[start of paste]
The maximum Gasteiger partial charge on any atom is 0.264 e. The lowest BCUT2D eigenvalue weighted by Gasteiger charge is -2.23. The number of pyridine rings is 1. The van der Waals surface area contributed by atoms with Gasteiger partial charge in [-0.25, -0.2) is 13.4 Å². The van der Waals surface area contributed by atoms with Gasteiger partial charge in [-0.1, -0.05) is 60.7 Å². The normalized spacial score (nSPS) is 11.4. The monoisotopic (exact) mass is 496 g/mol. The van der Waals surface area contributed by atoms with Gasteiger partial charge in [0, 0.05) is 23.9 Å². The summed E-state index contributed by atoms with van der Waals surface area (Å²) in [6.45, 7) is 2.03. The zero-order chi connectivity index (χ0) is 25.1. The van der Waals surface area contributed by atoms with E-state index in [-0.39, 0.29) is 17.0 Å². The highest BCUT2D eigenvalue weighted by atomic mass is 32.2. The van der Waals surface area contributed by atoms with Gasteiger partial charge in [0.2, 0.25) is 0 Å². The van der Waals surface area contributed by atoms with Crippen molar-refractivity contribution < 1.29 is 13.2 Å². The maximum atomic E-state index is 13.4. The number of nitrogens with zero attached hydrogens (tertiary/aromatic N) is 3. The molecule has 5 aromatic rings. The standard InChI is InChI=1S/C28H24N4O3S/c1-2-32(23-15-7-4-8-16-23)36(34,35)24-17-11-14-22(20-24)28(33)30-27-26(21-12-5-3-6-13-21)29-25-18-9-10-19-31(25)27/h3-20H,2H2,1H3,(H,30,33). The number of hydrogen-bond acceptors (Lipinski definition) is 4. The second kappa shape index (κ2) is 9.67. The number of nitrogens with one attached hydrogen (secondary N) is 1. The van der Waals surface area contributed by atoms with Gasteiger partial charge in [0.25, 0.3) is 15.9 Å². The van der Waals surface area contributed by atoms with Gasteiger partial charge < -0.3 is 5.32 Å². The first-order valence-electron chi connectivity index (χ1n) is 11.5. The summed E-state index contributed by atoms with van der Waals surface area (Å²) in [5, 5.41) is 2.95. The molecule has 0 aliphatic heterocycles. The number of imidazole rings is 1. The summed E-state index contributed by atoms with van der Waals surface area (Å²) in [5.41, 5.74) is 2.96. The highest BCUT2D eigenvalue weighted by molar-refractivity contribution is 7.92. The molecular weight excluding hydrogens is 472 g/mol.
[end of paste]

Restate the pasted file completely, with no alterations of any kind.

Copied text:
The maximum Gasteiger partial charge on any atom is 0.264 e. The lowest BCUT2D eigenvalue weighted by Gasteiger charge is -2.23. The number of pyridine rings is 1. The van der Waals surface area contributed by atoms with Gasteiger partial charge in [-0.25, -0.2) is 13.4 Å². The van der Waals surface area contributed by atoms with Gasteiger partial charge in [-0.1, -0.05) is 60.7 Å². The normalized spacial score (nSPS) is 11.4. The monoisotopic (exact) mass is 496 g/mol. The van der Waals surface area contributed by atoms with Gasteiger partial charge in [0, 0.05) is 23.9 Å². The summed E-state index contributed by atoms with van der Waals surface area (Å²) in [6.45, 7) is 2.03. The zero-order chi connectivity index (χ0) is 25.1. The van der Waals surface area contributed by atoms with E-state index in [-0.39, 0.29) is 17.0 Å². The highest BCUT2D eigenvalue weighted by atomic mass is 32.2. The van der Waals surface area contributed by atoms with Gasteiger partial charge in [0.2, 0.25) is 0 Å². The van der Waals surface area contributed by atoms with Crippen molar-refractivity contribution < 1.29 is 13.2 Å². The maximum atomic E-state index is 13.4. The number of nitrogens with zero attached hydrogens (tertiary/aromatic N) is 3. The molecule has 5 aromatic rings. The standard InChI is InChI=1S/C28H24N4O3S/c1-2-32(23-15-7-4-8-16-23)36(34,35)24-17-11-14-22(20-24)28(33)30-27-26(21-12-5-3-6-13-21)29-25-18-9-10-19-31(25)27/h3-20H,2H2,1H3,(H,30,33). The number of hydrogen-bond acceptors (Lipinski definition) is 4. The second kappa shape index (κ2) is 9.67. The number of nitrogens with one attached hydrogen (secondary N) is 1. The van der Waals surface area contributed by atoms with Gasteiger partial charge in [0.25, 0.3) is 15.9 Å². The van der Waals surface area contributed by atoms with Gasteiger partial charge < -0.3 is 5.32 Å². The first-order valence-electron chi connectivity index (χ1n) is 11.5. The summed E-state index contributed by atoms with van der Waals surface area (Å²) in [5, 5.41) is 2.95. The molecule has 0 aliphatic heterocycles. The number of imidazole rings is 1. The summed E-state index contributed by atoms with van der Waals surface area (Å²) in [5.41, 5.74) is 2.96. The highest BCUT2D eigenvalue weighted by molar-refractivity contribution is 7.92. The molecular weight excluding hydrogens is 472 g/mol.